Quantifying Sources Of Uncertainty In Climate Cooling By Aerosol Particles

GLOMAP Showcase

Human emissions of tiny particles of dust or soot in the air (aerosol particles) can cool the climate by increasing the number of water droplets that are created when clouds form. The magnitude of this cooling, however, is extremely uncertain. Reducing this uncertainty is an important step in improving climate forecasts.

Researchers in the aerosol group at the School of Earth and Environment, with the support of the CEMAC team, have developed a new way of quantifying the different sources of uncertainty that contribute to this cooling, with surprising results. They found that although it is increases in number man-made aerosol particles that causes the aerosol cooling effect, is natural aerosol particles (emitted by volcanoes and sea spray) that contribute most to the uncertainty in the cooling. This means that to improve confidence in our calculations this aerosol effect, we first have to understand what aerosol existed in the pre-industrial atmosphere, before human activities created a lot of additional aerosol particles.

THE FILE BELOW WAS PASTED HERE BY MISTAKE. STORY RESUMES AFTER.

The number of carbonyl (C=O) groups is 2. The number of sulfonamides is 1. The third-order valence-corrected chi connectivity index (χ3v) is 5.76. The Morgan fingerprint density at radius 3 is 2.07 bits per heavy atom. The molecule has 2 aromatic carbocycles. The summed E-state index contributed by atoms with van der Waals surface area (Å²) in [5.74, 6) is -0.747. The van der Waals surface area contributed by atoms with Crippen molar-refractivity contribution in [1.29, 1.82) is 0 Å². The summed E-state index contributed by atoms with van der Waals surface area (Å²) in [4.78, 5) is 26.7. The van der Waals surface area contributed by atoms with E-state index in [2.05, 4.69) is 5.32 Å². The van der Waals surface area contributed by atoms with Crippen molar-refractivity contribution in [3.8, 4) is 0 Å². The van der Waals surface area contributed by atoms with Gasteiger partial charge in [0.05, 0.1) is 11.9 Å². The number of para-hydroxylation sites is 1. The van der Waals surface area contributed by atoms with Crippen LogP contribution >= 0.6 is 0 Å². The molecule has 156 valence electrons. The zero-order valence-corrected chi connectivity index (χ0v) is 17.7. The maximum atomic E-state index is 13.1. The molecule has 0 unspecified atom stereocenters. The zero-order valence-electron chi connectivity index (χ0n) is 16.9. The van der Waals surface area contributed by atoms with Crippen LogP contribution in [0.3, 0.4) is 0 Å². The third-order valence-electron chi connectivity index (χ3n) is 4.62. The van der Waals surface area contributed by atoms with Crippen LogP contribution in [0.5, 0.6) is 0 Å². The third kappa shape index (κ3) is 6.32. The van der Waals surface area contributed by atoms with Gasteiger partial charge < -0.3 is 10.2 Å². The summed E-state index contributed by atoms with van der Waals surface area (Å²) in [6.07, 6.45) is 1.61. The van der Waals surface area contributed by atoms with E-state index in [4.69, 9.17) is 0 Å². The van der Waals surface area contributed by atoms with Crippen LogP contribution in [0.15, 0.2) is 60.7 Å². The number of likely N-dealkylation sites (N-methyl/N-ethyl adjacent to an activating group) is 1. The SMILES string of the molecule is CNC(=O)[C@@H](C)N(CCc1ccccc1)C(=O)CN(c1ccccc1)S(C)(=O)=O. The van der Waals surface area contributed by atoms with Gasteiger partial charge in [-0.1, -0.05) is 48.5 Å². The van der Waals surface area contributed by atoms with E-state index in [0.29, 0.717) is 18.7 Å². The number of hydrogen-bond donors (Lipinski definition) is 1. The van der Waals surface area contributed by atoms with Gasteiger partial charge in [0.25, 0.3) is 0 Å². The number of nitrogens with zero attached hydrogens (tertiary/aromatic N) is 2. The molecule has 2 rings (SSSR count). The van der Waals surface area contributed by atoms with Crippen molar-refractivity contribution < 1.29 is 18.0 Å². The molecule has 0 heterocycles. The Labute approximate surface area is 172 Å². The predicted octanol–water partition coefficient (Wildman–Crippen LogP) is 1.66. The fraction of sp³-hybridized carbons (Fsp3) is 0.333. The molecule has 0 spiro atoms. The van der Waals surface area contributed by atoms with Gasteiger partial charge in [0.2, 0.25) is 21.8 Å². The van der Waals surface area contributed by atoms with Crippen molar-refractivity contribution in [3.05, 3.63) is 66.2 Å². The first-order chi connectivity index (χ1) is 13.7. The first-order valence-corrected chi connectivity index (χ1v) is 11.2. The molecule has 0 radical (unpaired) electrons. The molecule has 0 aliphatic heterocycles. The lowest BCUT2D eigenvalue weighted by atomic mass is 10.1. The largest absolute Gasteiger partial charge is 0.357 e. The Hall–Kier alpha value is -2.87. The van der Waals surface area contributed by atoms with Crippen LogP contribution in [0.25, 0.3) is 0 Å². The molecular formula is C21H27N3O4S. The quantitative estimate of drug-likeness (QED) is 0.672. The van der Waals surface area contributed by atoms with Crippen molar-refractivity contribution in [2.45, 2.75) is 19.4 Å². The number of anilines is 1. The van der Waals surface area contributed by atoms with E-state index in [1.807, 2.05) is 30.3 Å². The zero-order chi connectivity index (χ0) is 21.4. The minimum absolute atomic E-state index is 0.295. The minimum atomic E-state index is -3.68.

This analysis required the researchers to run what is called a perturbed physics ensemble. This is a set of simulations where the computer model is run a large number of times, with similar but different settings of key uncertain parameters. A statistical emulator was then used to calculate which of the uncertain parameters contributed most to the uncertainty in the results. The CEMAC team helped setup the simulations, automate the submission and monitoring of large numbers of simulations and helped develop the software to analyse the dataset produced. The figure on the left shows model-calculated aerosol forcing (top) and the uncertainty (bottom).

During this work we contributed to an article on the technical challenges in, but importance of, examining uncertainty in climate models in Scientific Computing World.

Reference:
Carslaw KS; Lee LA; Reddington CL; Pringle KJ; Rap A; Forster PM; Mann GW; Spracklen DV; Woodhouse MT; Regayre LA; Pierce JR (2013) Large contribution of natural aerosols to uncertainty in indirect forcing, Nature, 503, pp.67-71.